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Buying A New Car? Why?

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Yup, I am. I'm not talking of final results, just the launches :D

And I dunno if they can take on the Subaru's, but I was talking in terms of RWD vs FWD as per your post prefering the Honda's. U don't need to ask for rolling then :)

My typical concept of a proper sports car is a coupe with a big engine up front and RWD. A big engine in the back and RWD is good too. Acknowledge, the more power a car has, the better AWD sounds, but it aint quite the same classic formula.

Stuff like the Zs, Supras, RX-7, Vipers, Astons .... Thats what holds me.

Thats also why I like Miatas, and alone out the the Honda range, the S2k, Even tho they don't have the pre-requisite Big Engine :D

Interesting article on the concept of a sports car :D


Specifically this bit, The FR layout is my prefered layout too. Yes I have a FF at the moment, but lets see what the future brings :D


The layout of drive train and engine influences the handling characteristics of a car and is the focus of more attention in the design of a sports car.

The front-engine, rear wheel drive layout (FR layout for short) is common among sports cars of any era. This form has survived longer in sports cars than in the mainstream, due to the unique handling characteristics, cost, and packaging considerations. Current examples include the BMW M3, Mazda Miata and the Ford Mustang.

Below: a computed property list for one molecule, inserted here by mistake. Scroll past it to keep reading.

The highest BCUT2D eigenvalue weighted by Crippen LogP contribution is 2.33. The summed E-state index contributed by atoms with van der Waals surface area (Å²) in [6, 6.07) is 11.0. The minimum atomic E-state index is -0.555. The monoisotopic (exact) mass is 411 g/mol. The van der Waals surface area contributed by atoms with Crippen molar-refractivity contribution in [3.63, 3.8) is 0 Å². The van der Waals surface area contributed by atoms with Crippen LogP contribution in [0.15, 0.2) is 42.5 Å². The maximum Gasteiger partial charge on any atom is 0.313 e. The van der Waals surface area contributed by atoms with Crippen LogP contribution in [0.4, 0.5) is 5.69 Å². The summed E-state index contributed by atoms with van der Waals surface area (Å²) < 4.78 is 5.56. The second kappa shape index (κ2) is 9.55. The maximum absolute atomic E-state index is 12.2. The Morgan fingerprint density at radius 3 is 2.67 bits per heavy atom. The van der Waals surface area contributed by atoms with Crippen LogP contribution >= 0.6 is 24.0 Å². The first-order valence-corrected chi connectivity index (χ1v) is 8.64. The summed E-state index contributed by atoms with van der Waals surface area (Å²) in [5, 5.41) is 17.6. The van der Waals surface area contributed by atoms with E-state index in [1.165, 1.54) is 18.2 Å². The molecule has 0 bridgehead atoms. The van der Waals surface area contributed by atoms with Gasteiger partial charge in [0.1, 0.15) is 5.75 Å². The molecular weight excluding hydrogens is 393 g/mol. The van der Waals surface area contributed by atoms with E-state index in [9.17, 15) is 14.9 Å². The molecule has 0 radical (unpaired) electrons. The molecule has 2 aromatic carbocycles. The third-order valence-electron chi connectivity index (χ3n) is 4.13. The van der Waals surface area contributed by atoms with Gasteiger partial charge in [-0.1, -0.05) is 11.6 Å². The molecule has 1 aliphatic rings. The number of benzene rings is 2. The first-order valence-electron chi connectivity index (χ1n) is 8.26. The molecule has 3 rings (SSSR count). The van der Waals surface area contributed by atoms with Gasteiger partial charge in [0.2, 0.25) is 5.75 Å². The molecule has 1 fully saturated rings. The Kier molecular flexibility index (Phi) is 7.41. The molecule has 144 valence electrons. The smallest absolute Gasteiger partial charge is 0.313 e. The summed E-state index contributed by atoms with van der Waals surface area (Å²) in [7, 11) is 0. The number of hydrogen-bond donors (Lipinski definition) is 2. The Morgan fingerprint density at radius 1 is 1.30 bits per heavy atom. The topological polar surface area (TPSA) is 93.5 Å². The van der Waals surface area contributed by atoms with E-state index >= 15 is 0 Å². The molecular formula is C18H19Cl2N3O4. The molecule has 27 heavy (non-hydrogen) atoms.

In search of improved handling and weight distribution, other formats have been tried. The MR layout is commonly found only in sports cars—the engine is mounted towards the centre of the chassis, which is close behind the driver, and powers the rear wheels only. This layout is preferred by high performance sports car and supercar manufacturers, such as Ferrari and Lamborghini. Many modern cars also use a front-mid layout "FM", where the engine sits between the front axle and the firewall.

Porsche is one of the few remaining manufacturers which uses the rear-engine, rear wheel drive layout (RR layout), a rear engine driving the rear wheels. The weight distribution across the wheels in a Porsche 911 provides excellent traction, but cannot be seen as ideal as the weight of the engine is not between the two axles. This causes poor vehicle balance and many early Porsches did suffered from twitchy handling. However, Porsche have continuously refined the design and, in the recent years, combined their modifications with electronic driving aids like computerized traction and stability control that do much to counteract the inherent characteristics of the design.

Some sport cars have used use a front-engine, front wheel drive layout (FF). Examples include Lotus Elan M100, Fiat Coupé, Fiat Barchetta, Saab Sonett and many Berkeley cars... The layout has some advantages in small, light sports cars since they don't have the extra weight of propshaft and differential, and not having the driveshaft tunnel or rear differential taking up space. But due to its conservative effect on handling, it is not typical in higher-performance models. However, the FF layout is quite common in sport compacts and hot hatches, like the Honda Civic Si and Type-R, the Volkswagen Golf GTi and the Peugeot 205 GTi.

One option for transferring the power from the engine to the car's wheels is all wheel drive (AWD). Examples include sports cars manufactured by Porsche and Lamborghini as well as the supercar Bugatti Veyron.

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